Customer acquisition and its cost are some of the most talked about things in marketing and rightly so. They are also things that are optimized metrics. But is it really what we think it is? If we look at the most common interpretation, customer acquisition is assumed to start and stop at getting one transaction done by a user. If you run an online store and convert a window shopper to a first time shopper (on your store) with the help of one or more of the following - ads, spam (most advertising is spamming anyway), growth hacking, viral marketing, deals, discounts etc. it is widely accepted that you have acquired a customer! Is that really so? Is life that simple?
IMHO, it ain’t that simple, especially if the first transaction of your customer is unprofitable! And that usually is the case. The first transaction of the customer you have supposedly acquired tends to be lossy more often than not, after taking the acquisition cost into account. You still incur that loss in the hope that there is a lifetime value to the customer and she will turn profitable for you after many transactions. But is the lifetime value really there? It turns out that most customers either don’t have a huge lifetime value or the retailers fail to capture it. It’s a function of customer sat which itself tends to be a combination of customer service, delivery time, price, quality, look and feel, durability, brand etc.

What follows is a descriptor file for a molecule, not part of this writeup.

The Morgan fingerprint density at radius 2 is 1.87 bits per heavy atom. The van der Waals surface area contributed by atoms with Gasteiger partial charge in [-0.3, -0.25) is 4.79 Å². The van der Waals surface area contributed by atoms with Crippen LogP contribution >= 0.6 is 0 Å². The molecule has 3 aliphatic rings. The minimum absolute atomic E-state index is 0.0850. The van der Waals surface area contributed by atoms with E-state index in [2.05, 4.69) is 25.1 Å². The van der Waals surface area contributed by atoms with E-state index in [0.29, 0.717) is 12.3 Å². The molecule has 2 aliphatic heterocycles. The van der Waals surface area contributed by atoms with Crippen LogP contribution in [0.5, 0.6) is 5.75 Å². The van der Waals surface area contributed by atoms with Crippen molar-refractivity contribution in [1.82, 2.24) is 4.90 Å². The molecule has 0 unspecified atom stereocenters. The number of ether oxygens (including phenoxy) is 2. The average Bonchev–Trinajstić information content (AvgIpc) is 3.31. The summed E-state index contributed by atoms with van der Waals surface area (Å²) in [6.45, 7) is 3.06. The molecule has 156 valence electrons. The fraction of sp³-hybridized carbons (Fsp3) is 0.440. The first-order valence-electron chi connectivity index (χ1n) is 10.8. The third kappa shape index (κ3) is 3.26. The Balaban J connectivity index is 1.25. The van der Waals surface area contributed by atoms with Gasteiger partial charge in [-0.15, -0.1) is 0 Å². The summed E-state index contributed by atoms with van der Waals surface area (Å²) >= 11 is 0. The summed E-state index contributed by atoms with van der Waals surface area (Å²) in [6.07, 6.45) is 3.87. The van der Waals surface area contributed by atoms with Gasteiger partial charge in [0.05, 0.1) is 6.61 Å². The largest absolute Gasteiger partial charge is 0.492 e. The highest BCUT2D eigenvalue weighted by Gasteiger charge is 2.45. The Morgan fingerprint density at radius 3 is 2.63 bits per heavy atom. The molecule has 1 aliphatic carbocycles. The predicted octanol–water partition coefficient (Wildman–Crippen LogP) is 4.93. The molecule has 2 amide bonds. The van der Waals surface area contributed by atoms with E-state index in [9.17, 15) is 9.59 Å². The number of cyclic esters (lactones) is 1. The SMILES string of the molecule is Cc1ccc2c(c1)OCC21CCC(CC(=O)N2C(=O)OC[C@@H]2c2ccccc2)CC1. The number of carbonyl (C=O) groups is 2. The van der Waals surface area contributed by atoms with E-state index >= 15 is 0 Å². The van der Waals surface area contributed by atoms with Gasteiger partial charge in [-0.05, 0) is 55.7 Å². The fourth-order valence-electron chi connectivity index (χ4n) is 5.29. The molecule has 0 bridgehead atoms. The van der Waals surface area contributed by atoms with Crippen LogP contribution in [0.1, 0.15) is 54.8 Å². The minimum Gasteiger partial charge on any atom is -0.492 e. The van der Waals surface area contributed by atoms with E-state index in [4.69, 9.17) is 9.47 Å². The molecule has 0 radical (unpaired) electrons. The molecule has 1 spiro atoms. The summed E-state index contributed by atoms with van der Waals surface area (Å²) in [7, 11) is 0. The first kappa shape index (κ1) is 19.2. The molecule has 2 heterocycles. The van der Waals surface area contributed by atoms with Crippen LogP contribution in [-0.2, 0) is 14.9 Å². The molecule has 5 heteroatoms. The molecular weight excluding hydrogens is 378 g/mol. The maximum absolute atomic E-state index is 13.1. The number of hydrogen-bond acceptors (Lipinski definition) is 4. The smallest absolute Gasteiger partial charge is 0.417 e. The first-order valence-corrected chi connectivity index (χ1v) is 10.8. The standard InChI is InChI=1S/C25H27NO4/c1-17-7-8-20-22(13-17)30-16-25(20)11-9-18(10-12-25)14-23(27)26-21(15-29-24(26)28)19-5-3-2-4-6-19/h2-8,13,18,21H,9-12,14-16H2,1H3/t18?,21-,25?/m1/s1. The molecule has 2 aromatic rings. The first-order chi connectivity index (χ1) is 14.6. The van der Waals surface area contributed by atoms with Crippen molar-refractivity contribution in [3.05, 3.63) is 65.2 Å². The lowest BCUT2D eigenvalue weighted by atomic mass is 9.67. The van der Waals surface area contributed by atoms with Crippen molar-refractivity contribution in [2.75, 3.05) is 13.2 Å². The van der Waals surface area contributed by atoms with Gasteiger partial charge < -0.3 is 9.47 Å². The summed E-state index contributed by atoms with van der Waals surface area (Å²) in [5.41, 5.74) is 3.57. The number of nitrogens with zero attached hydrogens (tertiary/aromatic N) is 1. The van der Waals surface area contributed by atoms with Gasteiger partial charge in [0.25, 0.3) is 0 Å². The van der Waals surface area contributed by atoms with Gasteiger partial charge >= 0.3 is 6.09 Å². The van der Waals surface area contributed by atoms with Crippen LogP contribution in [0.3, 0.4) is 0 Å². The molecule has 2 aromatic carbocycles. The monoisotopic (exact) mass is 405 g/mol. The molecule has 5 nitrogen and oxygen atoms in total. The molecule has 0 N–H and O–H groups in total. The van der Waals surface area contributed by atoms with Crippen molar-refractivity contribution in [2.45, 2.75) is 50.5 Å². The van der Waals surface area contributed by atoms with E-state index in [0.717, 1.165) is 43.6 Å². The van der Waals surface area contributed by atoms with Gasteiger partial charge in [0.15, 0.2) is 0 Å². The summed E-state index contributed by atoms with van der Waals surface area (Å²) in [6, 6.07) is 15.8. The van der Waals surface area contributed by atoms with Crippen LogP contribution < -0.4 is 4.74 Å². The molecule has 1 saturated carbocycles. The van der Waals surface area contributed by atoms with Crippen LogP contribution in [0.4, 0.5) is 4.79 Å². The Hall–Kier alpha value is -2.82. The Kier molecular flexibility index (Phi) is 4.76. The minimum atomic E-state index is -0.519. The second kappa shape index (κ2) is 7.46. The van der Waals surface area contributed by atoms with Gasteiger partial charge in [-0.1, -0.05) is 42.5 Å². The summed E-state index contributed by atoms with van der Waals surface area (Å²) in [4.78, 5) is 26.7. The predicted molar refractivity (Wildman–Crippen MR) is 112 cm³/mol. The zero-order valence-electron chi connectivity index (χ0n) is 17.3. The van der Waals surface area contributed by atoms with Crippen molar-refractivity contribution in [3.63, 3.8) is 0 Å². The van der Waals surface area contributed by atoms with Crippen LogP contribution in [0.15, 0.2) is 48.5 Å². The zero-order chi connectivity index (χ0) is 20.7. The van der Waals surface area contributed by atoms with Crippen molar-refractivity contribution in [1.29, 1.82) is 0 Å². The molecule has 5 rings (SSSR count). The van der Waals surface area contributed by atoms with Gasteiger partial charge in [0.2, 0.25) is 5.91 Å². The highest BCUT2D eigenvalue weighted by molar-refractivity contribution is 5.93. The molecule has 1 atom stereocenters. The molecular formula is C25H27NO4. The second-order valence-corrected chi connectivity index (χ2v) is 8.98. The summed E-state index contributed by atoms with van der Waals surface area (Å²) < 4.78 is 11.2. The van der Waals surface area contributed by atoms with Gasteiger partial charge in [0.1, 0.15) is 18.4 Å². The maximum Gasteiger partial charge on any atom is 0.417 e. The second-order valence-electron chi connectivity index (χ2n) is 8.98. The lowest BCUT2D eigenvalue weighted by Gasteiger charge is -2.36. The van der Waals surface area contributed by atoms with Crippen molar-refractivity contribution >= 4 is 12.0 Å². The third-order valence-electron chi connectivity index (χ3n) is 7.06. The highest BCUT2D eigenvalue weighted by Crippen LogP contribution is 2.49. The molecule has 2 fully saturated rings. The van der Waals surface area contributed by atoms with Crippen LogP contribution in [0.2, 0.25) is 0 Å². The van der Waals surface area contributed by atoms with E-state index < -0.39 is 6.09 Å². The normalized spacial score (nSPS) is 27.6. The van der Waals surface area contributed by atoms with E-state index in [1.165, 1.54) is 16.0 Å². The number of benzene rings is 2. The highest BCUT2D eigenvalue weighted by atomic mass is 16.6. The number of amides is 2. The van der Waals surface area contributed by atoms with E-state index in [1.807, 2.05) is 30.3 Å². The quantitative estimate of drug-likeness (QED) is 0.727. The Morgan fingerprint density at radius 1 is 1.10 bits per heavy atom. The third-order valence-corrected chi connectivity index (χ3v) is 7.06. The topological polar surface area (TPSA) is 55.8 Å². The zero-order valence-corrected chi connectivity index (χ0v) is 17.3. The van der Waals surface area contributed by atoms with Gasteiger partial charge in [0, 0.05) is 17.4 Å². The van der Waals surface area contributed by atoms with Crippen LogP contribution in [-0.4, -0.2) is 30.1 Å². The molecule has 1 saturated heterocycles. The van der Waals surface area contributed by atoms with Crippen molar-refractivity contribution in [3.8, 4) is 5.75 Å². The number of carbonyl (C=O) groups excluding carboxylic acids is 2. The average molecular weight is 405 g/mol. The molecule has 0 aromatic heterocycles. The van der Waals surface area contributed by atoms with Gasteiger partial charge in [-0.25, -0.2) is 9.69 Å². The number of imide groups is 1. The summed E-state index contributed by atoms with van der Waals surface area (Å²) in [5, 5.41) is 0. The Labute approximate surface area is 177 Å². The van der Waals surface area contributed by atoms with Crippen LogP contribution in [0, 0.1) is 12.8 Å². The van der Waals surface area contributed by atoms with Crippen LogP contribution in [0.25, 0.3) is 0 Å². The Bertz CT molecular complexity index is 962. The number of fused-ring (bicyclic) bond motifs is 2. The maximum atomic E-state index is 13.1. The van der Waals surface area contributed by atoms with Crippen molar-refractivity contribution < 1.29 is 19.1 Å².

As a customer I need to feel happy about all these to count as a satisfied customer. Is one transaction enough to judge all these satisfaction attributes positively? One transaction may be enough to complain. But it’s not enough to feel delighted, unless the delivery executive surprises me pleasantly by walking my dog in addition to delivering the goods I bought. In other words, customer delight takes time (customer dissatisfaction may or may not) and more than one transaction. And what is the meaning of customer acquisition if you haven’t acquired a delighted or at least visibly satisfied customer. It’s only such customers who tend to have a lifetime value. Also it does take some getting used to before visiting your store proactively (with a need or without one) becomes a habit. So how many transactions does it take? Can you engineer enough transactions to create delight? What is the real cost of acquisition?
Let’s address the questions one at a time.